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As much as I love cats, my son's asthma is exacerbated by contact with kitties. So we lived without them for 13 years. Luckily, everything changed when I finally broke down and built an outdoor cat enclosure to house two needy adults.
As it turns out, I’m not alone: Cat lovers all over the U.S. are turning to what are known as catios, whether we’re talking about a human health problem or a feline behavior issue. Cat owners are increasingly unwilling to give up on their cats. We’ll do whatever it takes. They’re family, after all.
And when the going gets tough, the tough get crafty. When Tybalt, one of my ex-boyfriend’s cats, couldn’t leave any surface in his home unmarred by his indiscriminate urinating and rehoming him to my third bedroom seemed like the best solution, I had to confront the realities of my son’s asthma . . . creatively.
Then along came Mambrú — a three-legged castaway with severe urinary tract issues — and it seemed that we were destined to see this thing through allergen-free.
But there are other reasons why I like the idea of giving cats an outdoor space:
Enrichment is an underused term in veterinary medicine. And cats need lots of it. Most of us underestimate our cats’ need to enjoy a variety of interesting activities — even if it’s just staring at birds, watching dogs play in the yard or enjoying the weather. Outdoor enclosures — big or small — are eminently life-enriching.
Cats with access to the outdoors move more. They’re less likely to succumb to the fat and lazy downward spiral that afflicts so many felines.
Catios have always seemed like a great (if imperfect) approach to a very common problem: safety. Cats should ideally stay indoors to stay safe from wildlife, vehicles, other trauma and disease transmission, but some owners just can’t bear to deprive their cats of the great outdoors. Outdoor enclosures are the ideal solution to this dilemma. Plus, it keeps the birds safe too!
But what kind of enclosure to build? There are several types of outdoor cat enclosures, listed here in order from smallest and simplest to largest and most complex:
These are really cool in some cases. Typically made of netting, they can come as tunnels, boxes and teepee shapes, which are easy to set up and bring back inside. The only trouble is that many of them require supervision. I wouldn’t trust one of these tunnels in coyote country, for example, and a sudden rainstorm would make this an uncomfortable experience should you forget that your kitty is outside “enjoying” the weather.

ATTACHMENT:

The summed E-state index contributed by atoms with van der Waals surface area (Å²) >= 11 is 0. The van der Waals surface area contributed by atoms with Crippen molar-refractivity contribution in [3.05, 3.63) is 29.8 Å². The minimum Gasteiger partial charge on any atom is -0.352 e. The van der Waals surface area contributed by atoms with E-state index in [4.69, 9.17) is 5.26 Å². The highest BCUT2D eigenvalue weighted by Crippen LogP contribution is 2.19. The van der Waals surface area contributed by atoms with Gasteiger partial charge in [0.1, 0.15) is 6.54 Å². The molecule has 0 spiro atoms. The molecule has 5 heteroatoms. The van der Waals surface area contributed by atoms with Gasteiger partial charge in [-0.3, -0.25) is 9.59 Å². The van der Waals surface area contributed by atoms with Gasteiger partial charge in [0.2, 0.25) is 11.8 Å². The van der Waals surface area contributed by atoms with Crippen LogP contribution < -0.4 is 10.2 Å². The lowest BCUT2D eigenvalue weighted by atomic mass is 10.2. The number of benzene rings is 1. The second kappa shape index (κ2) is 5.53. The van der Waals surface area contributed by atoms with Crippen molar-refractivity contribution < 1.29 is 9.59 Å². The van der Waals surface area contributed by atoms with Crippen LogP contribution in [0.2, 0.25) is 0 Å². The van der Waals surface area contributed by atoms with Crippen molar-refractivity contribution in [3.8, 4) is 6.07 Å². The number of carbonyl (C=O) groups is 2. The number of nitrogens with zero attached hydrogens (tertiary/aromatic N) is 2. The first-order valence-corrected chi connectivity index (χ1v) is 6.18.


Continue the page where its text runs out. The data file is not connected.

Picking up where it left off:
Plenty of kits exist to add an outdoor window box to your casement-style windows. They’re commercially available through multiple sources, but you can also build one yourself.
These outdoor enclosures — usually built adjacent to the house, with or without access to the indoors — can be purchased from manufacturers who provide prefab screened panels or boxes to create a human-accessible outdoor space.
Alternatively, you can build a simple space using two-by-fours and chicken wire, plus a door for human access (always important in case your cat requires your assistance while in the enclosure).
Catios can offer cool shelves, nooks and crannies, ramps, ladders, dangly toys and other fun accoutrements. A door for indoor access is another fun addition many people love. The best part of this option is that it potentially allows for a completely outdoor litterbox scenario.
I decided to utilize my third bedroom, a wasted no-man’s land where knitting supplies have multiplied like rabbits in plastic boxes. This area would serve as an indoor home base.
A judicious application of weather stripping on the interior door, and a small perforation in the window for a cat door, served well. Air came in through a vent, and trickled out through the window. Magic. Wasteful magic, AC-wise, but magical nonetheless.
Then came the hard part: designing and building the catio.
I had my house’s structure and some existing wood to work with, so I built a 12-foot-wide-by-4-foot-deep enclosure using two-by-fours, chicken wire and water-resistant netting for shade. I connected the third bedroom to the space via a cat door built into a window.
I added some shelves and a bird feeder for my kitties’ viewing pleasure — and voilà — I had a four-star feline home.
Tybalt loves hanging out on one of the shelves, and he’s been climbing the shelf habitrail we built on the inside made with lots of staggered Elfa shelving. Mambrú has lost almost four pounds in the eight months since we built the thing. He’s super active now, and is actually quite agile for a three-legged boy.
The litterbox, you ask? I’ve added two of them: One indoors and one out. A week from now, I’m hoping to keep them both outside. I’ve chosen to use disposable boxes, with clumping feline pine for compostability. It’s a little pricier, but hopefully worth the extra expense.
If Tyb starts up with his pee-pee habit again, everything is pretty much plastic in the third bedroom. And if things get really crazy, the cat door has one-way lockability in either direction.
So what do you think? Have you ever thought of doing something like this?
To read more opinion pieces on Vetstreet, click here.
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